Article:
Police say the paramedics are working alternating 12-hour night shifts, which are usually the busiest time of day.
“Being able to look after the medical/physical needs of those in our custody compliments the mental health services we already provide through the police and crisis team,” Regina police said in a press release on Tuesday.
“Having a primary care paramedic on hand in the detention unit allows for immediate treatment and assessment, and also provides a starting point to connect people with the ongoing medical care they may not have had otherwise.”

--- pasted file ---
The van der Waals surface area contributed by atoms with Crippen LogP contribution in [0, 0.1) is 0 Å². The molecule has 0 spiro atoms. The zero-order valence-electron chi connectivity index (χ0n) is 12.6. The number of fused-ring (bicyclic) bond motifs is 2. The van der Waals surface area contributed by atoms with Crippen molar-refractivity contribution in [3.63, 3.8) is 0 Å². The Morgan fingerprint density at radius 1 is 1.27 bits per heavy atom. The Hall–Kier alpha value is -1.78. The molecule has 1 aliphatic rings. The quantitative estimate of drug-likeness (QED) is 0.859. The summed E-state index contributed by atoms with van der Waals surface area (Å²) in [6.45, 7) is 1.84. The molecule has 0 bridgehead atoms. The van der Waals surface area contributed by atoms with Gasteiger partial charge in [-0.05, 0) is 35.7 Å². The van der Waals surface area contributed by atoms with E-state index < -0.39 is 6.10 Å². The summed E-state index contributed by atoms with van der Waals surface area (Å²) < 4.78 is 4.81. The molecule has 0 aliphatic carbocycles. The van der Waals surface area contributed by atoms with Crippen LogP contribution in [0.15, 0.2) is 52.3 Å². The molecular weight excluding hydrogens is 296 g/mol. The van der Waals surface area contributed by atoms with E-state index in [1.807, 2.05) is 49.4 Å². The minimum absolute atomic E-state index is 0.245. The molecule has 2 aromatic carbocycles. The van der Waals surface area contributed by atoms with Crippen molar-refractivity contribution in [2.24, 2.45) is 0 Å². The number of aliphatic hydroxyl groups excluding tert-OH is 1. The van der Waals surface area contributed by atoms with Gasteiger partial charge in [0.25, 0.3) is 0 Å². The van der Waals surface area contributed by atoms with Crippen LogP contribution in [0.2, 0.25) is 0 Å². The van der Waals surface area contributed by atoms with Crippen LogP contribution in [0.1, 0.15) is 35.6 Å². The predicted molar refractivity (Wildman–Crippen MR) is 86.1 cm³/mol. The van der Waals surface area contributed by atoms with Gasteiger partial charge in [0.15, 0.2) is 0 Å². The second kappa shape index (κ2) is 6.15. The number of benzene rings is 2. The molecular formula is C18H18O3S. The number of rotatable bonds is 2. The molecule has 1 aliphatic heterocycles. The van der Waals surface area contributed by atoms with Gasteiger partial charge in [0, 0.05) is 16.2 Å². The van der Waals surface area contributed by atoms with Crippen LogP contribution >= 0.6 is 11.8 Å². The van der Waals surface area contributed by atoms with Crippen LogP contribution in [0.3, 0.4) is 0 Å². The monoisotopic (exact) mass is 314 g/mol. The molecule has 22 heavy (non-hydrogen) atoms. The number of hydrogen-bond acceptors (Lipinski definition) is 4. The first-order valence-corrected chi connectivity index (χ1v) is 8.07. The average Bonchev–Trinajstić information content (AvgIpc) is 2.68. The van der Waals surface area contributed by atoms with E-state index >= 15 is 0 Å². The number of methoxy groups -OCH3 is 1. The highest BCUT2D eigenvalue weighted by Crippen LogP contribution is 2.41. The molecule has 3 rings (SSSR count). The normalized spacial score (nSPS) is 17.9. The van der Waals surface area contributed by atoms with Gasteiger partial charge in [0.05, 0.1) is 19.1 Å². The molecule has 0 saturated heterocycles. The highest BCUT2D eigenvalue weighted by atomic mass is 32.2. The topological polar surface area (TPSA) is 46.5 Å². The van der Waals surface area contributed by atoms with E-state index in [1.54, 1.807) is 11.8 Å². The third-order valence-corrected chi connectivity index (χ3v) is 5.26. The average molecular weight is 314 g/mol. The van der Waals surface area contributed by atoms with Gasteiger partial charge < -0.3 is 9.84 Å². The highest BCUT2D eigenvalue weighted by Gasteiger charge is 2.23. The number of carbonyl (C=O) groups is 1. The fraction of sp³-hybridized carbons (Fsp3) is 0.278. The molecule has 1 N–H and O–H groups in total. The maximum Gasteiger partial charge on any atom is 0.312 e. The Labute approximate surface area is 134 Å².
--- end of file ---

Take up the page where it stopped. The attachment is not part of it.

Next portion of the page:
“This initiative will also reduce the amount of time officers spend waiting at the hospital with those in their custody, keeping those officers available for calls out on the street.”
Police say they are hoping to expand the service to 24 hours a day sometime in the future.
All Regina police officers have basic first aid training.